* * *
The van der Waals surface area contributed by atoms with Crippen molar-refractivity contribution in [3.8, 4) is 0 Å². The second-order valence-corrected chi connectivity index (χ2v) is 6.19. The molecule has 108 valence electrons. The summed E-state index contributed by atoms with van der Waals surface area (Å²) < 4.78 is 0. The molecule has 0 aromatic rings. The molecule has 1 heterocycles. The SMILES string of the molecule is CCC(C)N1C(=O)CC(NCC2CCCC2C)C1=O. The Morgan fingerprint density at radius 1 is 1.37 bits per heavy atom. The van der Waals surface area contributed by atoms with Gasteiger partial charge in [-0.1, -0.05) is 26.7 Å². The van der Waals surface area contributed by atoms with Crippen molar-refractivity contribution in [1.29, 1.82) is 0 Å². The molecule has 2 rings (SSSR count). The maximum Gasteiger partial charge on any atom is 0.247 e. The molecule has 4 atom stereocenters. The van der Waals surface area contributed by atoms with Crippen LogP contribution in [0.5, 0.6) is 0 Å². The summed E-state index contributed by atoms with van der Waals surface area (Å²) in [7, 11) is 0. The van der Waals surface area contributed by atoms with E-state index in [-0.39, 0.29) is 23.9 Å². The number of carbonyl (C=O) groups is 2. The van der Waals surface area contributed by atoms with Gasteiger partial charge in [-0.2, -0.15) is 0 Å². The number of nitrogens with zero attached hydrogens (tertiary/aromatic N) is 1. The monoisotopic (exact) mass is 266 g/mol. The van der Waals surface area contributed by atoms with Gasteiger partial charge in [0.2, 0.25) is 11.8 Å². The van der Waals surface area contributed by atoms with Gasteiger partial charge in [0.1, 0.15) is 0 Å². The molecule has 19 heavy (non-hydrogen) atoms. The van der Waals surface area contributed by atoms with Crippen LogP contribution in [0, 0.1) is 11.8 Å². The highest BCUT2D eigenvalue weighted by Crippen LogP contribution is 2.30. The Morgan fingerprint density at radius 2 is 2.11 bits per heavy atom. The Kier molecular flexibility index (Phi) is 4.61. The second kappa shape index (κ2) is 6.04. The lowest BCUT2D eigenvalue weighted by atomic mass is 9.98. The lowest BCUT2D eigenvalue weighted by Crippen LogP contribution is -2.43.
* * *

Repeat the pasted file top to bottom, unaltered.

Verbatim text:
The van der Waals surface area contributed by atoms with Crippen molar-refractivity contribution in [3.8, 4) is 0 Å². The second-order valence-corrected chi connectivity index (χ2v) is 6.19. The molecule has 108 valence electrons. The summed E-state index contributed by atoms with van der Waals surface area (Å²) < 4.78 is 0. The molecule has 0 aromatic rings. The molecule has 1 heterocycles. The SMILES string of the molecule is CCC(C)N1C(=O)CC(NCC2CCCC2C)C1=O. The Morgan fingerprint density at radius 1 is 1.37 bits per heavy atom. The van der Waals surface area contributed by atoms with Gasteiger partial charge in [-0.1, -0.05) is 26.7 Å². The van der Waals surface area contributed by atoms with Crippen molar-refractivity contribution in [1.29, 1.82) is 0 Å². The molecule has 2 rings (SSSR count). The maximum Gasteiger partial charge on any atom is 0.247 e. The molecule has 4 atom stereocenters. The van der Waals surface area contributed by atoms with Crippen LogP contribution in [0.5, 0.6) is 0 Å². The summed E-state index contributed by atoms with van der Waals surface area (Å²) in [7, 11) is 0. The van der Waals surface area contributed by atoms with E-state index in [-0.39, 0.29) is 23.9 Å². The number of carbonyl (C=O) groups is 2. The van der Waals surface area contributed by atoms with Gasteiger partial charge in [-0.2, -0.15) is 0 Å². The number of nitrogens with zero attached hydrogens (tertiary/aromatic N) is 1. The monoisotopic (exact) mass is 266 g/mol. The van der Waals surface area contributed by atoms with Gasteiger partial charge in [0.2, 0.25) is 11.8 Å². The van der Waals surface area contributed by atoms with Gasteiger partial charge in [0.1, 0.15) is 0 Å². The molecule has 19 heavy (non-hydrogen) atoms. The van der Waals surface area contributed by atoms with Crippen LogP contribution in [0, 0.1) is 11.8 Å². The highest BCUT2D eigenvalue weighted by Crippen LogP contribution is 2.30. The Morgan fingerprint density at radius 2 is 2.11 bits per heavy atom. The Kier molecular flexibility index (Phi) is 4.61. The second kappa shape index (κ2) is 6.04. The lowest BCUT2D eigenvalue weighted by atomic mass is 9.98. The lowest BCUT2D eigenvalue weighted by Crippen LogP contribution is -2.43.